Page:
Koyasan Reihōkan

Address: 306 Koyasan, Koya, Ito District, Wakayama 648-0211

Website: Koyasan Reihōkan

Opening hours: 8.30am - 5.30pm (daily)

Price: 5.58 USD (museum only) 13.95 USD (combination ticket)

5. Bow before the Gods at Daimon Gate

Daimon Gate - panoramio
Source: Photo by user Nagono used under CC BY-SA 3.0

Daimon Gate is a large gateway that represents the entrance to the temple site. There are many pilgrimage trails around the site which were used in ancient times. Nowadays, people tend to simply take the cable car to the top of the mountain. This means that where once upon a time Daimon Gate marked the end of their pilgrimage, it now stands proud as the beginning of the temple site. The gate is lit up at night and is a beautiful beacon.

Daimon Gate

Address: Koyasan, 高野町 Koya, Ito District, Wakayama 648-0211

Website: Daimon Gate

Opening hours: 24 hours (daily)

Price: Free

6. Discover history on the Pilgrimage Trails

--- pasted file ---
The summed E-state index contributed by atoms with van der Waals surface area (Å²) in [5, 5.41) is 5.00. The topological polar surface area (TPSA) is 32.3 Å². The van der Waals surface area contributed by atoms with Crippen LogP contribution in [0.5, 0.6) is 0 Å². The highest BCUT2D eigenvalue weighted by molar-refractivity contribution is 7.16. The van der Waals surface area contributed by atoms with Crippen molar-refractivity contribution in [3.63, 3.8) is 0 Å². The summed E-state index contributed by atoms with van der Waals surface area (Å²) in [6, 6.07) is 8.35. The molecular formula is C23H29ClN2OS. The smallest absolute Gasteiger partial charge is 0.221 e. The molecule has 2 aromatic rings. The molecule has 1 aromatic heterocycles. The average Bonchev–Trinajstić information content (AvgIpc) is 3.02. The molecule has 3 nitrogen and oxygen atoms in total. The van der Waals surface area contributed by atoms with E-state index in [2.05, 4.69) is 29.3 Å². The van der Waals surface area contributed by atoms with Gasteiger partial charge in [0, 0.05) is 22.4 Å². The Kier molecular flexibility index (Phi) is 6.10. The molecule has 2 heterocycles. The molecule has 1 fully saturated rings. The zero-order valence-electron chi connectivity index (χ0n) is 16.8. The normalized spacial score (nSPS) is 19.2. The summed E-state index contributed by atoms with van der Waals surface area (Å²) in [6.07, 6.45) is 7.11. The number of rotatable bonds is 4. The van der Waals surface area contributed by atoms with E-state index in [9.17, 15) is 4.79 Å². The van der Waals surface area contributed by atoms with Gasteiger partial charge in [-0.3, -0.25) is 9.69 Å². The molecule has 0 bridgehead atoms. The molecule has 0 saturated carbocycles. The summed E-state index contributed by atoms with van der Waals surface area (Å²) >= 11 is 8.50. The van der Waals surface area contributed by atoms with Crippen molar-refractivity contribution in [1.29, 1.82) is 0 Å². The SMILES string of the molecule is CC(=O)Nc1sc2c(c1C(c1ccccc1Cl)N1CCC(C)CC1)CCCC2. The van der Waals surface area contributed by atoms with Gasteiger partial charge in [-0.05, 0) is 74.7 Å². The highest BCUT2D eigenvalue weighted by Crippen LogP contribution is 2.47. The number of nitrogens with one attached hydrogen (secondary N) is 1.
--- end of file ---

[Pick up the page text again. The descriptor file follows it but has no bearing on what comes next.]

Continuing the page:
Koya Pilgrimage Routes(Kyoosakamichi-Hudozaka)
Source: Photo by user Indiana jo used under CC BY-SA 4.0

There are a number of trails up the mountain to the temple site. Most people tend to take a cable car up to the summit of the mountain but originally, pilgrims would take a long and (somewhat) arduous pilgrimage to the top of the mountain. The Fudozaka Trail starts at Gokurakubashi Station, is 2.5 kilometers (1.5 miles) long and will take, on average, about an hour to complete. The Women’s Pilgrimage Course leads around the main site of Koyasan and will take about 2.5 hours to complete. Finally, Kohechi Trail is the hardest route that will take a week.

Pilgrimage Trails

Website: Pilgrimage Trails

Opening hours: 8.30am - 5pm (daily)

Price: Free

7. Enjoy a Shojin Ryori meal

Menu simple de shojin ryori
Source: Photo by user Mimissu used under CC BY-SA 4.0

There are many unique and traditional vegetarian meals found on the complexes and surrounding areas. For religious regions, vegetarian food is the heart of this community and you can also enjoy a “Shojin Ryori” meal. Do some research before you depart to find which local Shukubo temple has a meal that you would like to try. This traditional style of cooking is primarily meant to represent the sense and flavors of the seasons. If you’re a vegetarian, you’ll be in food heaven and if you’re a dedicated meat-eater, we think you’ll be surprised by the depth and taste of these dishes.

8. Experience a temple-stay in Koyasan, Wakayama